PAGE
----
Sunday 4 December 2016

Sinead Kissane: Brolly undermining his top-class analysis with attention-seeking caricature

Published 28/08/2015 | 02:30

Joe Brolly is in a privileged position as an analyst with one of the most loved programmes in our country. But the privilege brings with it a responsibility to act somewhat appropriately
Joe Brolly is in a privileged position as an analyst with one of the most loved programmes in our country. But the privilege brings with it a responsibility to act somewhat appropriately

Referees and the Rose of Tralee have been easy targets for Joe Brolly this week. He tweeted: "They want Rose of Tralee coverage, instead of the real stuff discussed by GAA folk in the stands and bars" following GAA President Aogán O Fearghail's comments that 'The Sunday Game' has become "predictable" and "tiresome" in its negativity.

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Not even the lovely girls competition can escape Brolly's wicked tongue.

Just like Daniel O'Donnell shaking his booty on live TV during the Rose of Tralee last week, Brolly knows all about performing for the cameras. I imagine when the red light goes on in the RTE studio, he's in his own version of a red light district: nothing's off limits and anything goes. And for the absolute hoot of it, he throws a verbal grenade into the mix every now and again just to get a good old-fashioned frenzied reaction and get #joebrolly trending.

The latest offering from the rent-a-quote machine landed last Sunday when Brolly claimed referee Maurice Deegan "did something to Tyrone that normally happens between consenting adults in private".

What a cheap gag. And what a wholly inappropriate one.

Or am I missing the point here? Should we all just laugh along with Brolly after a comment like this? Wasn't the little rascal only having a bit of banter on live TV? Do I need to lighten up? No we shouldn't. No he wasn't. And no I don't.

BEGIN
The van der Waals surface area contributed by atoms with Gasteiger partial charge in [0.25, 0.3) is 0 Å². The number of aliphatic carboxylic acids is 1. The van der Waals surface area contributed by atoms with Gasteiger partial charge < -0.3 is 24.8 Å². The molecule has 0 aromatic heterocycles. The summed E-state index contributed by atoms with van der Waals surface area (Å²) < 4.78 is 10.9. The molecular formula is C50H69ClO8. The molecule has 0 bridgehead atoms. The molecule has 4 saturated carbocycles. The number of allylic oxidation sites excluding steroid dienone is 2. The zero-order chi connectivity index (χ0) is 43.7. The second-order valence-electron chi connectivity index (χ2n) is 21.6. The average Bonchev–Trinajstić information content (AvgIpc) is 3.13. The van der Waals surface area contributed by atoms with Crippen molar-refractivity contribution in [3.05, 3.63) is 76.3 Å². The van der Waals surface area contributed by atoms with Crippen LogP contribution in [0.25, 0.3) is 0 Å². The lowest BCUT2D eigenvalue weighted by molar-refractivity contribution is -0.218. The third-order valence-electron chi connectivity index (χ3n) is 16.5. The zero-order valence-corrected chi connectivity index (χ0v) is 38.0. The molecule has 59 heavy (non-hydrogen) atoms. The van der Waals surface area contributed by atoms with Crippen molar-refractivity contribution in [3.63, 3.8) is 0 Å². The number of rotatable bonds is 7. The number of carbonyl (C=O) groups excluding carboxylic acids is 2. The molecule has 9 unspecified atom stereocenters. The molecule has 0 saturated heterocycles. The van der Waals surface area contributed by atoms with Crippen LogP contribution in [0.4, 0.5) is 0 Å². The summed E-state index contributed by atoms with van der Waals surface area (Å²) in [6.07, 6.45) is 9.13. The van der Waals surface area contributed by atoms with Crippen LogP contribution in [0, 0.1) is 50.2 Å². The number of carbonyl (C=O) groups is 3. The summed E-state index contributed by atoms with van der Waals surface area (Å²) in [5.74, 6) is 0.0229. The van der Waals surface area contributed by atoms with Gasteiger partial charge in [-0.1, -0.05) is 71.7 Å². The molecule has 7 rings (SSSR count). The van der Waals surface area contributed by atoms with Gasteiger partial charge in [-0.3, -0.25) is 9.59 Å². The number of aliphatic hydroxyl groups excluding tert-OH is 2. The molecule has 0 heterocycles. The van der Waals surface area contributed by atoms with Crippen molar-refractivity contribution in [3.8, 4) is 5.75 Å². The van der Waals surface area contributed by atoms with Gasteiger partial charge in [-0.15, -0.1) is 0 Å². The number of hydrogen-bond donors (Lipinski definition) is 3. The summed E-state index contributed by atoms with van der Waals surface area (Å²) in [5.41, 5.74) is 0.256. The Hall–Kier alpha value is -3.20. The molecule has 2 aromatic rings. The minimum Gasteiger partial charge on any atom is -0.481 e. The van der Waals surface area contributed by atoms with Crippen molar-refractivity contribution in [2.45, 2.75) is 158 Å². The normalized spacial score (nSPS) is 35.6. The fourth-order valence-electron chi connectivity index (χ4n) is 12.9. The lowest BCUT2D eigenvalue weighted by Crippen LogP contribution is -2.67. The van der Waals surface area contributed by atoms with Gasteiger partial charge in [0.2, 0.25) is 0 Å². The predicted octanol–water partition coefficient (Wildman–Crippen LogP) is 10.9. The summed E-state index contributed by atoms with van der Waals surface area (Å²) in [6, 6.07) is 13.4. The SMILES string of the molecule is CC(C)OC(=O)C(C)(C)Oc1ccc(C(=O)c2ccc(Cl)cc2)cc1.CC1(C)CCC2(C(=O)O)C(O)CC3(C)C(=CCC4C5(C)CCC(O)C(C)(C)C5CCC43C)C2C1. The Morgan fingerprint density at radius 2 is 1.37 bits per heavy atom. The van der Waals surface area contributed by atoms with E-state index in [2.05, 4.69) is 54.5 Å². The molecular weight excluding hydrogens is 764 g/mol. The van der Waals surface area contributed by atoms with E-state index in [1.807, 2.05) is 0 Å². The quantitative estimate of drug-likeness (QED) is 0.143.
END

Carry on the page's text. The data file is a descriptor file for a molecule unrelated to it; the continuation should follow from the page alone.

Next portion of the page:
Brolly manages to undermine his otherwise excellent analysis with controversial (and maybe even premeditated) lines which ridicule a person rather than straighten-out an issue. It's incomprehensible how he thought it was fair game earlier this summer to say Cavan football "is as ugly as Marty Morrissey".

Brolly has passion, ability to articulate an argument and acute understanding and knowledge of the game.

But don't become a caricature, Joe.

One of the most annoying habits of some TV pundits is the way they descend into becoming the public's one-dimensional perception of them.

It seems if a pundit is renowned for being controversial, they start to get off on being as controversial as they can be without the necessary and reasoned arguments to back-up their views.

It comes off as entirely self-serving and egotistical. The pundit seems to lose all perspective of why they're on TV in the first place when they start playing up to the gallery.

Brolly doesn't need to lower himself to that level because he always has astute points to make. His controversial comments have all the stink (as opposed to the word "smell" which is getting a bad rep in GAA circles lately) of attention-seeking about them.

Brolly is in a privileged position as an analyst with one of the most loved programmes in our country. But the privilege brings with it a responsibility to act somewhat appropriately.

He delivered a complete over-the-top and mindless comment two years ago with his "in so far as he's a man, you can forget about it" line about Sean Cavanagh after his tackle on Conor McManus (for which Brolly later apologised).

It can't work both ways. How can Brolly question a player's morality, and a couple of seasons later indulge in name-calling?

I'm helping to feed the monster here with this piece. It's two days before the All-Ireland semi-final between Dublin and Mayo and here I am talking about a person who talks about the game.

Pundits should get the plaudits when they're insightful. Not when they engage in provocative ridiculing of a person.

As always, I'll look forward to Brolly's analysis this weekend. He brings a colour and energy to the RTE coverage which undoubtedly enhances our experience of it, whether you agree with him or not.

Bring your character into our living-rooms again on Sunday, Joe. But not your caricature.

Irish Independent

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